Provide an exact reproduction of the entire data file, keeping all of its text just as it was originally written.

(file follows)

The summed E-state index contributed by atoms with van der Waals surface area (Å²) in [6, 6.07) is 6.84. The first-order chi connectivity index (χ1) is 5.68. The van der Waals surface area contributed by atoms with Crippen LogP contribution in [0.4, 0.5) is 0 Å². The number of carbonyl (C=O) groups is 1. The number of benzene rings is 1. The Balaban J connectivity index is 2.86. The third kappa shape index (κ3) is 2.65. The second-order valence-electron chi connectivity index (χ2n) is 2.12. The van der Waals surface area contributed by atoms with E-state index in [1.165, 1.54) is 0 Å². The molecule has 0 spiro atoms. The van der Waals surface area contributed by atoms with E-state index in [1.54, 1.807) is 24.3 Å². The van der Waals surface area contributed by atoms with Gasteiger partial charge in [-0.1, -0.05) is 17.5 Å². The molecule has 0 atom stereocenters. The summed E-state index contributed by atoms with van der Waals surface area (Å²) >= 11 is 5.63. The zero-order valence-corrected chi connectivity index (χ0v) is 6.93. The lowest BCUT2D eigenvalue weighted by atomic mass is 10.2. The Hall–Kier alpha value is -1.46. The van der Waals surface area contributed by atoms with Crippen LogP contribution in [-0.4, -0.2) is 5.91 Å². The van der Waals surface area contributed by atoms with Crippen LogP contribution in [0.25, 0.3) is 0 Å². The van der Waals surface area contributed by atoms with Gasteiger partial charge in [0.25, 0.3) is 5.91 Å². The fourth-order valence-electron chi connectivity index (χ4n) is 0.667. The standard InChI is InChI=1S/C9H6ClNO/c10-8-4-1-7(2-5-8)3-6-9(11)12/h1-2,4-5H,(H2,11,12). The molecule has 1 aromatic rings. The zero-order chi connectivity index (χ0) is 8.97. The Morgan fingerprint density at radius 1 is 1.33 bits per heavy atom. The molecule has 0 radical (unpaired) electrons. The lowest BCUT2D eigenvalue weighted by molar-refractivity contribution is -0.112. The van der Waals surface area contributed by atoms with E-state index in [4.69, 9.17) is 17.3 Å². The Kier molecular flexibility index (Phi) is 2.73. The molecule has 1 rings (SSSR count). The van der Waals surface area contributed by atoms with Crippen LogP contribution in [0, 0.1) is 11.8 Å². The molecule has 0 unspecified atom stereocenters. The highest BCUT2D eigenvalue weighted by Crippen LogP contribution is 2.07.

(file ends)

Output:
The summed E-state index contributed by atoms with van der Waals surface area (Å²) in [6, 6.07) is 6.84. The first-order chi connectivity index (χ1) is 5.68. The van der Waals surface area contributed by atoms with Crippen LogP contribution in [0.4, 0.5) is 0 Å². The number of carbonyl (C=O) groups is 1. The number of benzene rings is 1. The Balaban J connectivity index is 2.86. The third kappa shape index (κ3) is 2.65. The second-order valence-electron chi connectivity index (χ2n) is 2.12. The van der Waals surface area contributed by atoms with E-state index in [1.165, 1.54) is 0 Å². The molecule has 0 spiro atoms. The van der Waals surface area contributed by atoms with E-state index in [1.54, 1.807) is 24.3 Å². The van der Waals surface area contributed by atoms with Gasteiger partial charge in [-0.1, -0.05) is 17.5 Å². The molecule has 0 atom stereocenters. The summed E-state index contributed by atoms with van der Waals surface area (Å²) >= 11 is 5.63. The zero-order valence-corrected chi connectivity index (χ0v) is 6.93. The lowest BCUT2D eigenvalue weighted by atomic mass is 10.2. The Hall–Kier alpha value is -1.46. The van der Waals surface area contributed by atoms with Crippen LogP contribution in [-0.4, -0.2) is 5.91 Å². The van der Waals surface area contributed by atoms with Crippen LogP contribution in [0.25, 0.3) is 0 Å². The van der Waals surface area contributed by atoms with Gasteiger partial charge in [0.25, 0.3) is 5.91 Å². The fourth-order valence-electron chi connectivity index (χ4n) is 0.667. The standard InChI is InChI=1S/C9H6ClNO/c10-8-4-1-7(2-5-8)3-6-9(11)12/h1-2,4-5H,(H2,11,12). The molecule has 1 aromatic rings. The zero-order chi connectivity index (χ0) is 8.97. The Morgan fingerprint density at radius 1 is 1.33 bits per heavy atom. The molecule has 0 radical (unpaired) electrons. The lowest BCUT2D eigenvalue weighted by molar-refractivity contribution is -0.112. The van der Waals surface area contributed by atoms with E-state index in [4.69, 9.17) is 17.3 Å². The Kier molecular flexibility index (Phi) is 2.73. The molecule has 1 rings (SSSR count). The van der Waals surface area contributed by atoms with Crippen LogP contribution in [0, 0.1) is 11.8 Å². The molecule has 0 unspecified atom stereocenters. The highest BCUT2D eigenvalue weighted by Crippen LogP contribution is 2.07.